A UPS (Uninterruptible Power Supply) provides 5-15 minutes of battery backup should your studio suffer a power outage. More importantly, a good UPS will correct common power problems and provide clean, sufficient, and consistent power for your Mac workstation.

We’ve seen increasing anecdotal evidence that Apple’s new Mac Pros can be especially sensitive to power issues. Adding an inexpensive UPS to your Mac workstation is becoming a standard recommendation for our clients.

The Creativetechs UPS Buyers Guide:

I’ve sat down to write a short UPS Buyers Guide at least a dozen times over the last year. Each time, I’ve been surprised how difficult this topic is to boil down to a simple tip.

We’ve tried to simply this topic into a short, easy-to-use set of guidelines.

Interpreting Power Supplies: Watts (W) vs. Amps (VA)

One of the more confusing aspects in picking the right UPS is interpreting how different models describe the amount of power they supply. You will find power alternatively described in Watts (W) or Amps (VA).


Converting between Watts and Amps turns out to be a lot more involved than you might assume. Let me circumvent a technical discussion of power factor ratios with this rule-of-thumb we use for computer UPS devices:

Watts = 60% of Amps

So in our example above, a 550VA UPS would be roughly the equivalent of (60% of 550) a 330W UPS device.

Macintosh Power Consumption Numbers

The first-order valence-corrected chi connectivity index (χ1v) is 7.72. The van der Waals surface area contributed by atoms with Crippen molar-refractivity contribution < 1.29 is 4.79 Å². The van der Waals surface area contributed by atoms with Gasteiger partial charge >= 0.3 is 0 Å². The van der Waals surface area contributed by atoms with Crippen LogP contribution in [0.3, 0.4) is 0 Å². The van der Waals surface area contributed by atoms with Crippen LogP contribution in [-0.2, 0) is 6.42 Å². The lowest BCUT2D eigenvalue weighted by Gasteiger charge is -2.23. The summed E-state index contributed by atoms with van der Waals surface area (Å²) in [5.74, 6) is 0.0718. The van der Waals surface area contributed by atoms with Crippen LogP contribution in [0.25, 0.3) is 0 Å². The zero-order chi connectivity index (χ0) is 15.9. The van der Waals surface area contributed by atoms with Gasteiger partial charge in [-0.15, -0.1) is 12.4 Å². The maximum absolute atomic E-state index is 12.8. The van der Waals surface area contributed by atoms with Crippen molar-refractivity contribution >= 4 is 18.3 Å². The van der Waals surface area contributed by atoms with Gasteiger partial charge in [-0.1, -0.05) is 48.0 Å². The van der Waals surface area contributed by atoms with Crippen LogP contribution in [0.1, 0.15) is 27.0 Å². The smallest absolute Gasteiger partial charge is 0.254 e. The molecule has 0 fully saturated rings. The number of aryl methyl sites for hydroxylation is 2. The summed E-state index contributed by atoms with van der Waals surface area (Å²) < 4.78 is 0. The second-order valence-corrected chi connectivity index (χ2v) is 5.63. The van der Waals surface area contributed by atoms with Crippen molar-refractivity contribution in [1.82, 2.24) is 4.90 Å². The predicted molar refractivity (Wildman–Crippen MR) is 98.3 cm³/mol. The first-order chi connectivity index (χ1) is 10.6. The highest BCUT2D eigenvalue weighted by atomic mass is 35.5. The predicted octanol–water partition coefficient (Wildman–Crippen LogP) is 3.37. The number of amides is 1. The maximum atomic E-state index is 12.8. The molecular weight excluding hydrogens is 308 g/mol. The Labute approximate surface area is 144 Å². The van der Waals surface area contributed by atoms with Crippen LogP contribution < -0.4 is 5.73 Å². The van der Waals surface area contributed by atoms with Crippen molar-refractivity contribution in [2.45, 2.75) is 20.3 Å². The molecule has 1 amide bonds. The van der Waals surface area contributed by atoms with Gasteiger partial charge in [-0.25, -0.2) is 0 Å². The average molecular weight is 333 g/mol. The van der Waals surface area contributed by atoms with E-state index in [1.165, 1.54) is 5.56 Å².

We’ve compiled some general rules for how much power different Mac models require. Most of these numbers come from the Apple Spec Database, although we’ve done the math to provide power needs in both Watts (W) and Amps (VA) to help keep your math simple.


These number should work for any flat-screen G5 or Intel iMacs produced since late 2004.


While the new Mac Pro is relatively power efficient, the older PowerMac G5 required a substantial power supply.


We’ve chosen to only show newer flat-screen monitors. For older CRT monitors, here is a list of power consumptions for older monitors.

Doing the Math: Picking Your UPS.

To figure out how large a UPS you need, add up the power consumption from the computers and peripherals you plan to connect. For a safety margin, pick a UPS that is rated for 25% higher than you think you’ll need.

Let’s run the numbers and pick a couple UPS devices for different, common scenarios. We’ve had good experience with APC-brand UPS devices, so we’re sticking to those in these examples:

Power-UPS-550va.png#1: APC 8 Outlet 550VA (330W) $65

This UPS will power an iMac for 4-12 minutes, with enough extra power to spare for an external hard drive if needed.

Power-UPS-750va.png#2: APC 10 Outlet 750VA (450W) $85

This UPS will power a Mac Pro, and a single 23-inch or smaller flat screen display for 3-12 minutes.

Power-UPS-1500va.png#3: APC 8 Outlet 1500VA (865W) $199

This UPS is large enough to power an older (power guzzling) PowerMac G5 plus a large display for 5-15 minutes. Or, you could power 3-4 nearby iMacs using this device.

Additional Resources:

For additional details or more precise power-consumption numbers for various Apple products, here are some additional resources you can turn to:

Link: Apple Specs Database

Link: Power Mac G5 Power consumption (Late 2005)

Link: Power Mac G5 Power consumption (Late 2004

Link: Power Mac G5 Power consumption (Original)